To prepare your list, consider your favorite fruits and veggies, what you enjoy eating the most, and start there. The last thing you want is abundant produce that you, or anyone else in your household, won’t even eat. You also need to consider where you live. Some fruits and vegetables will not thrive, or even grow at all in certain climates. Artichokes, for example, are very tricky in regions below 8. If you follow tip #1 first, then you often will not have to worry about this, as local companies will rarely sell varieties that do not grow in the region where they operate.
If you do not follow this tip, I promise you will feel overwhelmed and confused when shopping. You will either have no clue what you want to grow, or you will add all the things to your cart and end up spending a lot of money and having way too many seeds to know what to do with. Don’t worry if you do make either of these mistakes, I’ve done both. I think we all have!
4. Consider timing
If it is still winter, you do not have to worry about this too much, as you have lots of time to start all kinds of seeds. But if May is approaching, it is not a good time to buy tomatoes or peppers, since you will need to start them a month or two in advance of planting. If you want to have a spring, summer, and fall garden, you do not have to order everything at once. Maybe start by ordering for the spring and summer, and wait a bit to order for your fall garden.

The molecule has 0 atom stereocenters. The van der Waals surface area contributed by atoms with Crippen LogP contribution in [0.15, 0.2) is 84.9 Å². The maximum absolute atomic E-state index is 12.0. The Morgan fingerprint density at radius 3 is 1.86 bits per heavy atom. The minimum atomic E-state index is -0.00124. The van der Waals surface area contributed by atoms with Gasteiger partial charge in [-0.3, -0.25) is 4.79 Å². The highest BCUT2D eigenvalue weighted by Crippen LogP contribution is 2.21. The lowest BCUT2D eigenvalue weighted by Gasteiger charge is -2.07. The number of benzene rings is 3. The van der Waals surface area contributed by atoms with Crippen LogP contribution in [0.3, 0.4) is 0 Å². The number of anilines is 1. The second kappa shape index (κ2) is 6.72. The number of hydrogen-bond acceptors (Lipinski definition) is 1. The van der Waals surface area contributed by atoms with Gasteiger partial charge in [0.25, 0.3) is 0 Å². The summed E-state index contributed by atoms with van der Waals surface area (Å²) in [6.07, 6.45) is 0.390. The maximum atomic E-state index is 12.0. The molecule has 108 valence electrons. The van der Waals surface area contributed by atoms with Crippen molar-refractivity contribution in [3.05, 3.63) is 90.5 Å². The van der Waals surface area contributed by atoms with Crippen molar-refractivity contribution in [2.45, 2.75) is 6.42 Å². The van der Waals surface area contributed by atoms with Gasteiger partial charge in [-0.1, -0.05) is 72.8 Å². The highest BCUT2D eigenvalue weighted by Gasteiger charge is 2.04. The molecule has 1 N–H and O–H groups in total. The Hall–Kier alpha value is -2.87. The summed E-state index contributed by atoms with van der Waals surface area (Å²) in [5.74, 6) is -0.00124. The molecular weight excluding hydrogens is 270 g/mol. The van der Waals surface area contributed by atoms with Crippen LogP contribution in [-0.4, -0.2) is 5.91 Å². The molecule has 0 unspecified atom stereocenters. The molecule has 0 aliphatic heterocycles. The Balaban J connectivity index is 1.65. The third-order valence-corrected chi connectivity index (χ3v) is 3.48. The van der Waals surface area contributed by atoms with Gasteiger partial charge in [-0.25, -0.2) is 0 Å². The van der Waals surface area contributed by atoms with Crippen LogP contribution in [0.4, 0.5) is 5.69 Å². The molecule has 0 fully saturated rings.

If you decide too late that you wanted to grow hot peppers, don’t worry! You can always buy starts at a local nursery. Just keep a list for next year of all the things you may have forgotten this season. Last year I realized too late that I did not start any jalapenos, so I picked up a pack of 6 at the nursery and problem solved!
5. Don’t overdo it
All those pretty pictures and garden dreams can make it really easy to add all the seeds to your shopping cart, but unless you have all the time in the world, and all the space, try to scale back. Stick with what you can reasonably handle, and what excites you most. One reason this is so important is because seeds have a lifespan. The younger they are, the best they are going to perform in terms of germination (aka sprouting).
Now don’t worry too much, as most seeds will do really well in the first few years after they were sold; however, it is still best to keep in mind your time and space when ordering. That way you won’t end up with tons of full packets of seeds and no time or space to even use them.
An easy way to acquire a lot of variety without having full packets of seeds is to participate in a seed swap. Often you will find these through social media networks like Facebook groups or Instagram; however, some local gardening clubs also have seed swaps, so ask around. My first year gardening I participated in a seed swap and had a lot of fun trying a number of different tomatoes and peppers I would not have otherwise tried.
6. Order for function first, beauty second
I am not here to crush you dreams of colorful baskets of tomatoes. Beauty is a wonderful part of growing your own food. Purple carrots, blue tomatoes, purple beans, are rarely found at the grocery store after all. But before you consider beauty, think about function! Most important rule when it comes to function? That you or your family members enjoy eating it! Do you enjoy it fresh, or prepared in a dish, or preserved?